My husband paused and moved away from the camera to compose himself. His voice still shaky, he resumed sharing his testimony about how God had provided a new home for us. I was surprised to see Simon get emotional. I had viewed our virtual housewarming gathering as a happy occasion to be celebrated with family and close friends, but it struck me that it was a bittersweet moment.

We were not just any American family becoming homeowners. We were and are immigrants.

My Home

Born and raised in India, Simon and I moved to the U.S. in 2008 shortly after we got married. Because of Simon’s work, we moved from city to city, living in rented apartments. We’ve lived in eleven homes and seven cities across two continents over the past fifteen years. In 2021, two years after Simon found a job in northern California that did not require travel, we decided to buy a house.

I never had buyer’s remorse regarding our new house, like some homeowners. I was happy to not have to move again. I did not have to store moving boxes. We could display art and wallpaper on the walls without worrying about causing damage. And I could include a dog in our family. No permission required from landlords. I was excited to just settle down, put down roots.

Buying a home can mean different things for different people. For immigrants in America, becoming homeowners can signal they’re closer to realizing the American dream. Owning a house can solidify their intention to call this this country home. Immigrants can perceive the purchase of a house as an important milestone in their journey to assimilate, in their yearning for belonging. But for many immigrants like Simon and me, our real estate is also a reminder that we have left behind our former homes.

The underlying sadness of replacing our homeland with another will probably always stay with us, cemented in between rooms and walls. Our Zoom housewarming ceremony highlighted the complexity of our immigrant experience, the co-existence of happiness and loss and rootedness and homesickness.

Home Redefined

But as family and friends across two continents prayed and worshipped together, I became aware that our house was simply a temporary earthly treasure which did not belong to us in the first place. It was God’s gift to us to not only enjoy but also use for His kingdom purposes. If I thought I had somehow gained a stable and permanent home, I was misguided.

This earthly house, prone to destruction and deterioration, could never satisfy my deep longing for rootedness because it is only a shadow of my future home in heaven.

Can we truly call any physical structure or geographical location on earth home?

Followers of Jesus are spiritual immigrants whose journey on earth is short and temporary. The apostle Paul reminds us in that we are citizens of God’s kingdom,

But our citizenship is in heaven, and from it we await a Savior, the Lord Jesus Christ.” Philippians 3:20 (ESV).

The author of Hebrews also suggests that believers who live by faith must emulate their biblical forefathers who saw themselves as strangers and exiles on earth (Hebrews 11:13). Hebrews 11 lists the bold achievements and radical lifestyles of biblical heroes who held on loosely to the things of the world, setting their sights on their heavenly calling and God’s plans.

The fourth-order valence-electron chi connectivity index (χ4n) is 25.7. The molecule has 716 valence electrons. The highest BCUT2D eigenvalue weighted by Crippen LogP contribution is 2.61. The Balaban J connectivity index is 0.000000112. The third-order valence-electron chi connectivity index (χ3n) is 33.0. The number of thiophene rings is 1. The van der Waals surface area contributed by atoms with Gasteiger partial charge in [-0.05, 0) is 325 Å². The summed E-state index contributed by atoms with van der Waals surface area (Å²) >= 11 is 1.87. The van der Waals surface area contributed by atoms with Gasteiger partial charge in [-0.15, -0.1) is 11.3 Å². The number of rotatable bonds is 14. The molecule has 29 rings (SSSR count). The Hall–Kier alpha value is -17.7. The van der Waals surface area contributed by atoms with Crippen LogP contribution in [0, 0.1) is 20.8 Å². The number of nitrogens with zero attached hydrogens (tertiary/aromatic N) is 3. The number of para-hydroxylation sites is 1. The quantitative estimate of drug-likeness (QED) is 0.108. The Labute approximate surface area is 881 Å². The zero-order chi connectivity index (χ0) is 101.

Abraham obeyed God’s call and left his home in Ur where he was comfortably settled, owned property and possessions, and probably maintained strong ties with the community (Genesis 12:1-5). He became an immigrant, his journey fueled by faith in God’s promises,

By faith he went to live in the land of promise, as in a foreign land, living in tents with Isaac and Jacob, heirs with him of the same promise. For he was looking forward to the city that has foundations, whose designer and builder is God.” Hebrews 11:9-10 (ESV).

Heavenly Home

Like the biblical patriarchs, we too can embrace our pilgrim journey on earth while we look ahead to our destination. The new heaven and new earth will be our permanent home where we will live with God and God’s people forever:

Then I saw a new heaven and a new earth, for the first heaven and the first earth had passed away, and the sea was no more. And I saw the holy city, new Jerusalem, coming down out of heaven from God, prepared as a bride adorned for her husband. And I heard a loud voice from the throne saying, “Behold, the dwelling place of God is with man. He will dwell with them, and they will be his people, and God himself will be with them as their God.” Revelation 21:1-2 (ESV).

Our heavenly home will meet all our needs for belonging, stability, and security.

My husband and I are immigrants who’ve had the privilege of making our earthly home in the U.S. We’re grateful to God for providing us a place of shelter and refuge. But I hope I never feel settled here because I’m a spiritual immigrant too. Instead of chasing after the American dream, I want to pursue God’s plans for my journey and focus on accomplishing His will for me. I hope I always bear in mind that a glorious home awaits me when my journey on earth is complete.


Reflect:

  • Where is home for you?
  • How can reflecting on your future home in heaven change the way you live in the present?

If you’re interested in reading more about this topic, read my book, Far from Home: Discovering Your Identity as Foreigners on Earth. You can buy a copy on Amazon here.

Image - Lead Magnet - Discover Your Immigrant Identity

Discover Your Spiritual Immigrant Identity

Use this Bible reading plan and devotion to unlock the secret to a purposeful and hope-filled life.

Providing your name and email will automatically make you a member of my inner circle. You will receive exclusive freebies, latest blog posts, and updates on my writing via email once or twice a month.

You have Successfully Subscribed!